Blood Diamond

Film
RIOT ACT DiCaprio and Hounsou take cover.
RIOT ACT DiCaprio and Hounsou take cover.

Time Out says

“Ah-cha. Aaaah-cha!... No, it’s...Denny! Denny Aaaah-cha!” That’s Leo DiCaprio, saying the name of his character, Danny Archer. Didn’t get it? Some will find his Afrikaner accent unbearably distracting; others will blame DiCaprio’s perfectly scruffy adventurer’s beard. In any case, everyone feels like a tourist in Blood Diamond—even the Africans, exploited for their natural resources, for whom the movie’s righteous rage is marshaled.

Now pay attention, class: “Conflict” diamonds are not the kind of rocks you want to rock. They make evil white corporate jewelers chuckle with glee and break up perfectly happy African homes. (As ever, Amistad’s Djimon Hounsou fulfills the liberal need for statuesque suffering; here he plays a stern Sierra Leonean father whose family is torn asunder by violent paramilitaries.)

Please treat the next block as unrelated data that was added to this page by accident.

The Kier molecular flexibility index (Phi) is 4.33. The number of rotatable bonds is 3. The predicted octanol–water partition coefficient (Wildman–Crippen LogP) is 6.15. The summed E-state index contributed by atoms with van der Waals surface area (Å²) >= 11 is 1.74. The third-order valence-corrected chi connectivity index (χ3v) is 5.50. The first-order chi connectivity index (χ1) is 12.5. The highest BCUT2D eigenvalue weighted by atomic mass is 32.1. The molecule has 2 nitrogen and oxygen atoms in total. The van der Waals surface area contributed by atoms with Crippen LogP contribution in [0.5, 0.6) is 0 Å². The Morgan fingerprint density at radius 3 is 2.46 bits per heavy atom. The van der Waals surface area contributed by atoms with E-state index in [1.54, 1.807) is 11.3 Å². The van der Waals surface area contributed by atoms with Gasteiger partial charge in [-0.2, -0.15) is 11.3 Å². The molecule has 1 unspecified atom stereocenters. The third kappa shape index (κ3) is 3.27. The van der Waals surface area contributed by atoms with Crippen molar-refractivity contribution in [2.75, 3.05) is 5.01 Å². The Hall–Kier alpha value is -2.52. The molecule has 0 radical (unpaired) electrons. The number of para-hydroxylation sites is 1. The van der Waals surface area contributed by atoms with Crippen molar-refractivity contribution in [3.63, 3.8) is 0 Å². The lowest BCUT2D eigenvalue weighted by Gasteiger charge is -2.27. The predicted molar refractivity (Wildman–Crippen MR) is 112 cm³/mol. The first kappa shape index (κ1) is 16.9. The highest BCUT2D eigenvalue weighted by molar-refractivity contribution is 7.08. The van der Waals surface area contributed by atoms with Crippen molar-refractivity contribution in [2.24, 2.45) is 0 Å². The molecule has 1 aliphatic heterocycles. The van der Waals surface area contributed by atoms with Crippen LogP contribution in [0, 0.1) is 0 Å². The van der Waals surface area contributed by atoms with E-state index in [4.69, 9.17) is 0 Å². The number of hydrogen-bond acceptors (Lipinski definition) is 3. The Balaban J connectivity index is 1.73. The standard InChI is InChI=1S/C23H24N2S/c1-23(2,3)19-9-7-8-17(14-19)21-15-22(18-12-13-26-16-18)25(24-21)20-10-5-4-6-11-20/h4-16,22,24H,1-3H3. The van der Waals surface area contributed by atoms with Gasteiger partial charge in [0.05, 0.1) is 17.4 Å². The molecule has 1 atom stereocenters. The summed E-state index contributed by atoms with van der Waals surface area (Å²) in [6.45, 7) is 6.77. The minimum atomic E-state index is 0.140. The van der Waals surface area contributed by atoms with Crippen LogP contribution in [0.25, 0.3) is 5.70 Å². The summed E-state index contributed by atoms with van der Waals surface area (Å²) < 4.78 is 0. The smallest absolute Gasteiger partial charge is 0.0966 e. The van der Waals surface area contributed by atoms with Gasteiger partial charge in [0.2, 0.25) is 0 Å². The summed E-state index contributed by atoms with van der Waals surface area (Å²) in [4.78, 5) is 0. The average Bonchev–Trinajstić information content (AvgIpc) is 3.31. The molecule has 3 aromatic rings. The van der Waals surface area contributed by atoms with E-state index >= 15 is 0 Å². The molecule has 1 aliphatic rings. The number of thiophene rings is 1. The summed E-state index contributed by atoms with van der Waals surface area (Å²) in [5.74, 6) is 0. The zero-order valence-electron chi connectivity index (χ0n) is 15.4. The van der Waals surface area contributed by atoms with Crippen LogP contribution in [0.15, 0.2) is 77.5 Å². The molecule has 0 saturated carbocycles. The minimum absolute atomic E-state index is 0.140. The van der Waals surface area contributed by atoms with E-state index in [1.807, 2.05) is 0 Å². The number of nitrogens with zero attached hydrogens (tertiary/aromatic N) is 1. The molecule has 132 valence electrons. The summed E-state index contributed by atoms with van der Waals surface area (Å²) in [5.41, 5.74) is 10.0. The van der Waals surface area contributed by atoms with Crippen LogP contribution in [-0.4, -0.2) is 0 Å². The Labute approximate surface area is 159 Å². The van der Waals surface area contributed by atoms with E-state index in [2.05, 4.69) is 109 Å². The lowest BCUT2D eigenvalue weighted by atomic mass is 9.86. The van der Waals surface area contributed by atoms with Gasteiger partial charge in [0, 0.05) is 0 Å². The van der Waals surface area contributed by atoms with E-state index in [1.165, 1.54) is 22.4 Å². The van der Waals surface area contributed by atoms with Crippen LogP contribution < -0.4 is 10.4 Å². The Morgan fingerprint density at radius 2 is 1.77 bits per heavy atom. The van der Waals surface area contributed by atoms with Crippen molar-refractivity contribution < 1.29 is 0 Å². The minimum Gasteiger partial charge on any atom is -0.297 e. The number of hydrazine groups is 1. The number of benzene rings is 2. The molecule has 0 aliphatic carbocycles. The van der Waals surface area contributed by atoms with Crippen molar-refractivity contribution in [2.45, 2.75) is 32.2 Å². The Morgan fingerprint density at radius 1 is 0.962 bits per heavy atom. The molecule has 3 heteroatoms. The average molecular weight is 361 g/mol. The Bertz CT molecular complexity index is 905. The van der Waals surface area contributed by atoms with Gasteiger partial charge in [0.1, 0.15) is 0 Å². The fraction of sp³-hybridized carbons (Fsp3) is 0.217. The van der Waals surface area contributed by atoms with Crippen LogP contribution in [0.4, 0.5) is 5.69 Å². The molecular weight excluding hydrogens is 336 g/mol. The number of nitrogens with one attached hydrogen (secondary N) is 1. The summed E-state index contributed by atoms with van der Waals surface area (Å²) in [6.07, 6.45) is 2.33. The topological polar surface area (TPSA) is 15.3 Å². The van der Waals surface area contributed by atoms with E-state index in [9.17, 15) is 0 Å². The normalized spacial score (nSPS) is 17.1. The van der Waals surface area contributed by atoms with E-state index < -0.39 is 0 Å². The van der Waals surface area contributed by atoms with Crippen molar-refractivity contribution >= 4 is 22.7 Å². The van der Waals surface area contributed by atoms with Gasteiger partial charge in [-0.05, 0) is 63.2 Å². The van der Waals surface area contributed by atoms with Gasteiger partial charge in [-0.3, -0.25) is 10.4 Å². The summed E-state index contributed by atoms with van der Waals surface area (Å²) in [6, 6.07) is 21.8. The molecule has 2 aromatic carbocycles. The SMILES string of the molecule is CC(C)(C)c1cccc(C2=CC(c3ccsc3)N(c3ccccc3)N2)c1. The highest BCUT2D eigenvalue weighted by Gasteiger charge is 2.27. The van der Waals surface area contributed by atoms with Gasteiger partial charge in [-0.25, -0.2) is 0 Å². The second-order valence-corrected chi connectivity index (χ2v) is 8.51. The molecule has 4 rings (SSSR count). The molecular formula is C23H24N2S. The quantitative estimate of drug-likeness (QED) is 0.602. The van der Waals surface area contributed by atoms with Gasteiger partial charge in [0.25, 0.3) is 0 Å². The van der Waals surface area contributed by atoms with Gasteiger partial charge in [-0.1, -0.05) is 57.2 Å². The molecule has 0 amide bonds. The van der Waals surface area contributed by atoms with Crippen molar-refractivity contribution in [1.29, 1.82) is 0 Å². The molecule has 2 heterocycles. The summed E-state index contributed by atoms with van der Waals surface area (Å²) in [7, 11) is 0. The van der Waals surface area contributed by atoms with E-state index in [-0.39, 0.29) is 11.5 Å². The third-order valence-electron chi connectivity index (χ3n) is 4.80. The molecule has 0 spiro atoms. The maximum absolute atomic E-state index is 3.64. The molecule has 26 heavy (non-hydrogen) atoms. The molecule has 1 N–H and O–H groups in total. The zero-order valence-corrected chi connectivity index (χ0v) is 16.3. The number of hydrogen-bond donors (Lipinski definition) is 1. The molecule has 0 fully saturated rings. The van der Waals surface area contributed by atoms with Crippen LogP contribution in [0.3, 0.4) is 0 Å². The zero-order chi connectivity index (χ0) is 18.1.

Into this political situation—a truly regrettable one, even if Blood Diamond feels like the worst kind of Hollywood lecture—comes “Denny,” an amoral gem smuggler whose earnest radicalization is as imminent as a rainstorm after a summer day. Casablanca’s Rick he ain’t, though DiCaprio can claim a superior Peter Lorre--style weasel in The Departed. Either performance is better than Jennifer Connelly’s sour American reporter, on hand to fill up a daringly unbuttoned shirt and mutter speeches about integrity.

Surely director Edward Zwick saw it as a sign of high-mindedness to never have these two model-cute actors share a single persuasive moment of attraction; after all, there are young guerrilla boys to de-brainwash and G8 summits to crash. Blood Diamond has all the cinematic punch of a lengthy Nation article. (Opens Fri; Click here for venues.) — Joshua Rothkopf

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